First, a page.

The film earned a total of four Academy Award nominations (Midler plus Best Supporting Actor for Frederic Forrest, Best Sound, and Best Film Editing). Just recently the film scored another honor when it was released through the prestigious Criterion Collection. In addition to a gorgeous restoration (I had previously only seen the film on grainy VHS and I was amazed at how sharp and bright the colors are - especially during the stage numbers), there are new interviews with Bette Midler, director Mark Rydell, as well as archival footage from a day of shooting that aired on the Today show.

More...

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Monday
May252015

Two Women. Two Questions

First a Question For You
Have you ever been baffled or resentful of an Oscar win (any category) only to finally see the picture and go "Oh, okay. I get it" and feel sheepish about your past dismissal (even if it wouldn't quite change your vote)? 

Such was the case with me and Sophia Loren's Two Women (1961) the only 1960s Best Actress win I hadn't seen, largely because I was so angry about it growing up given my intense love of Natalie Wood, who lost her best shot at the statue (Splendor in the Grass) in the peak year of her popularity (West Side Story). But when the Walter Reade screened Vittoria de Sica's Two Women this weekend I decided to fix the gap. Sophia was terrific, particularly in the final act when the movie takes quite a dark turn (in some ways it's a very strange film, a mix of lightly charming Star Vehicle, brutal Neorealism, and Melodrama)

My Turn. "Ask Nathaniel..."
Once you've answered my question in the comments, ask me one! (It should not be Sophia related. I just needed to ask you that question.) I'll answer two handfuls of your questions tomorrow night in the Q&A column.

Ready. Set. Go...

 

Sunday
May242015

Cate to the Rescue!

Cate Blanchett may not have won Best Actress at Cannes but she still wins our hearts. And now we're left wondering what Oscar will do with two lesbian dramas with obvious co-leads hitting them at once this year (Freeheld & Carol), will they double down on Category Fraud or finally reject it? Anyway, here's Jose to give Cate the Coveted Post Cannes Ceremony Celebration Post. - Nathaniel R

Our adventure begins around May 15, 2015 when a certain red carpet superstar had to make an emergency call...

Click to read more ...

Wednesday
May202015

Cannes Actress: Zhao Tao and Jane Fonda

The latest buzz from Cannes is that the Best Actress race is heating up. Or at least speculation is. Marion Cotillard's Lady MacBeth has yet to screen but those that have seen it early are typically wowed. But we know at this point not to expect Cannes juries to point and go "Her! Her!". If there is a Blanchett-Vanquisher out there it may well be Zhao Tao who stars in the "giddily ambitiousMountains May Depart.

That's the latest from the reknowned Jia Zhangke, a regular at the fest for whom Zhao Tao is a recurring player (Still Life, Platform, A Touch of Sin). Mountains is Zhangke's fourth try at the Palme and though he usually comes away empty-handed, his last attempt A Touch of Sin (2013) took Best Screenplay. Despite the jury completely changing each year Cannes somehow has an Oscar-like sense of momentum wherein you generally move up the ranks as to which prizes you take; longevity wins the Palme. (It's not as simple as that of course but there can be a weird cumulative coronation effect.)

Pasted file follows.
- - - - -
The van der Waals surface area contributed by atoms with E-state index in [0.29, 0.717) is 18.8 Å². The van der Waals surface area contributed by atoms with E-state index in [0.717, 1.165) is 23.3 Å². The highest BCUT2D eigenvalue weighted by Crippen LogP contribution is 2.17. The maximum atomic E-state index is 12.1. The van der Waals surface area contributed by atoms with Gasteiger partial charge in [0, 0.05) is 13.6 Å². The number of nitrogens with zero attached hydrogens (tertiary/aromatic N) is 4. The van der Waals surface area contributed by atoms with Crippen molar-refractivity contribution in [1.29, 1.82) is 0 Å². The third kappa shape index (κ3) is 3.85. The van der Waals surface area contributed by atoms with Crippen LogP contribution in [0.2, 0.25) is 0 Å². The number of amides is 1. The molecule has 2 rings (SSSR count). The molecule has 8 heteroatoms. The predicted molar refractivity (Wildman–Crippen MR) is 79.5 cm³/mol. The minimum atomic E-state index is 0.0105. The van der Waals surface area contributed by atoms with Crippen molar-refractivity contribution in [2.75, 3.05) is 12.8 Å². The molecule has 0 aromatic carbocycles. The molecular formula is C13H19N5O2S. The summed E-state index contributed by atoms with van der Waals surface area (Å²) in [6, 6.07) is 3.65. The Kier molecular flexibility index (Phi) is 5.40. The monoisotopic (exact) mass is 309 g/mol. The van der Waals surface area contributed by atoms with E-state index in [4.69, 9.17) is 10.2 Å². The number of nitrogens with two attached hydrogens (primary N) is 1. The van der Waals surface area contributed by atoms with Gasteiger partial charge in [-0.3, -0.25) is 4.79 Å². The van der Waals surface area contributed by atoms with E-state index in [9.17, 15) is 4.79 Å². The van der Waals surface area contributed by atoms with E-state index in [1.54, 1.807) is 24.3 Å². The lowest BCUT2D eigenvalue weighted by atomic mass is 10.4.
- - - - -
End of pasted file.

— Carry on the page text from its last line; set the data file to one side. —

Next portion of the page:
So that makes the Palme race: Hungary's Son of Saul vs. USA's Carol vs China's Mountains May Depart? (Or am I forgetting something that's been similarly ecstatically received?) Typing them out that way it makes Cannes sound like the Olympics of the movies, only annual instead of bi-annual. And maybe it is?

In other Canne actressy news, our friend Kyle Buchanan says that Jane Fonda walks away with Paolo Sorrentino's Youth which stars Michael Caine as a retired film composer.  I'm hearing that Fonda's role is very showy (an old combative muse to Harvey Keitel's director character), but quite small. Nevertheless I couldn't help but immediately picture both Grace (Jane) and Frankie (Lily) as Oscar nominees this year in Supporting (for Youth) and Lead (for Grandma) and how much media fun would that be? Sorrentino had a major Cannes sensation and eventual Oscar winner with his last film The Great Beauty. This one is in English which naturally will give it a leg up with Oscar voters if it opens this year but it's already more divisive which can be a problem. Still love/hate divides are tough to predict with awards. All you sometimes need is the right people on the love side to turn the critical tide around. And anyway when this mixed review called it 'elegant fun' I just thought... doesn't that describe a lot of well received prestige films?

But just to remind us that she's already one of the immortals (with 2 Oscars, multiple classic films, and celebrity outside of acting as well, the legend is assured) here is Jane Fonda looking amazing on the cover of W --  their oldest cover girl ever.

Here's an interesting bit on self-awareness from the W interview

One day on the set of On Golden Pond, a film that she coproduced so that she could costar with her father, the legendary actor Henry Fonda, she was fixing her hair when Katharine Hepburn (who played her mother in the film) pinched her cheek and demanded, “What do you want this to mean?” “It was 1981, and I didn’t know what she was talking about,” Fonda recalled. “Back then, I didn’t give my looks a fare-thee-well, and that bothered Katharine. She said to me, ‘This is what you present to the world. What do you want it to say about you?’ Her question has been lodged in my psyche ever since. I now think what Katharine meant was awareness of a persona. She wanted me to consider how I wanted to be seen. Now I pay attention to how I present myself to the world. I realize that it matters.”